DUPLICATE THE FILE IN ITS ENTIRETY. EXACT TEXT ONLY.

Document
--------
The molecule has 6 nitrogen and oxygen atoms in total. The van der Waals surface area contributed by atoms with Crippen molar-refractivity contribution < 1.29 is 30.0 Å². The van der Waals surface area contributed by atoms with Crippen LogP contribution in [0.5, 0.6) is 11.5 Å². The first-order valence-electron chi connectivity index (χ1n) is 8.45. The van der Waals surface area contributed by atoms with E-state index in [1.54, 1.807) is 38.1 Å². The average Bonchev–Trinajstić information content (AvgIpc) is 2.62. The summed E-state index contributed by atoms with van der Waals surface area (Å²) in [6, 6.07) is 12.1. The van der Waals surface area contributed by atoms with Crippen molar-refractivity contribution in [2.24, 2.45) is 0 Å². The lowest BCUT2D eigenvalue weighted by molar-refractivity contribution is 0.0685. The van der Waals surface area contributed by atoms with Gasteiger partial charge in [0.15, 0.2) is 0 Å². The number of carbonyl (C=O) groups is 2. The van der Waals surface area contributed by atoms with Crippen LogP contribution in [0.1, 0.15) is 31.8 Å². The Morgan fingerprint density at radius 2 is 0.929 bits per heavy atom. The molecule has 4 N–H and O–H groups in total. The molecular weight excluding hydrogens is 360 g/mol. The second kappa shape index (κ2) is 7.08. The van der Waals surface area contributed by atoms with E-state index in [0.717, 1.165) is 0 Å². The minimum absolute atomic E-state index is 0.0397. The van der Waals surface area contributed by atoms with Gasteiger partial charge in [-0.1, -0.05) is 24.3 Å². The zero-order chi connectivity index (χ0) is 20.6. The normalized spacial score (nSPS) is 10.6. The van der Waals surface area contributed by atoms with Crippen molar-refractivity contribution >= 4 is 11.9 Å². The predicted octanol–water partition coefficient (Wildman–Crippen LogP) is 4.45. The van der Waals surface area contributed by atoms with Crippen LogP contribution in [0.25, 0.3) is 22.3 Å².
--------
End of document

The molecule has 6 nitrogen and oxygen atoms in total. The van der Waals surface area contributed by atoms with Crippen molar-refractivity contribution < 1.29 is 30.0 Å². The van der Waals surface area contributed by atoms with Crippen LogP contribution in [0.5, 0.6) is 11.5 Å². The first-order valence-electron chi connectivity index (χ1n) is 8.45. The van der Waals surface area contributed by atoms with E-state index in [1.54, 1.807) is 38.1 Å². The average Bonchev–Trinajstić information content (AvgIpc) is 2.62. The summed E-state index contributed by atoms with van der Waals surface area (Å²) in [6, 6.07) is 12.1. The van der Waals surface area contributed by atoms with Crippen molar-refractivity contribution in [2.24, 2.45) is 0 Å². The lowest BCUT2D eigenvalue weighted by molar-refractivity contribution is 0.0685. The van der Waals surface area contributed by atoms with Gasteiger partial charge in [0.15, 0.2) is 0 Å². The number of carbonyl (C=O) groups is 2. The van der Waals surface area contributed by atoms with Crippen LogP contribution in [0.1, 0.15) is 31.8 Å². The Morgan fingerprint density at radius 2 is 0.929 bits per heavy atom. The molecule has 4 N–H and O–H groups in total. The molecular weight excluding hydrogens is 360 g/mol. The second kappa shape index (κ2) is 7.08. The van der Waals surface area contributed by atoms with E-state index in [0.717, 1.165) is 0 Å². The minimum absolute atomic E-state index is 0.0397. The van der Waals surface area contributed by atoms with Gasteiger partial charge in [-0.1, -0.05) is 24.3 Å². The zero-order chi connectivity index (χ0) is 20.6. The normalized spacial score (nSPS) is 10.6. The van der Waals surface area contributed by atoms with Crippen molar-refractivity contribution >= 4 is 11.9 Å². The predicted octanol–water partition coefficient (Wildman–Crippen LogP) is 4.45. The van der Waals surface area contributed by atoms with Crippen LogP contribution in [0.25, 0.3) is 22.3 Å².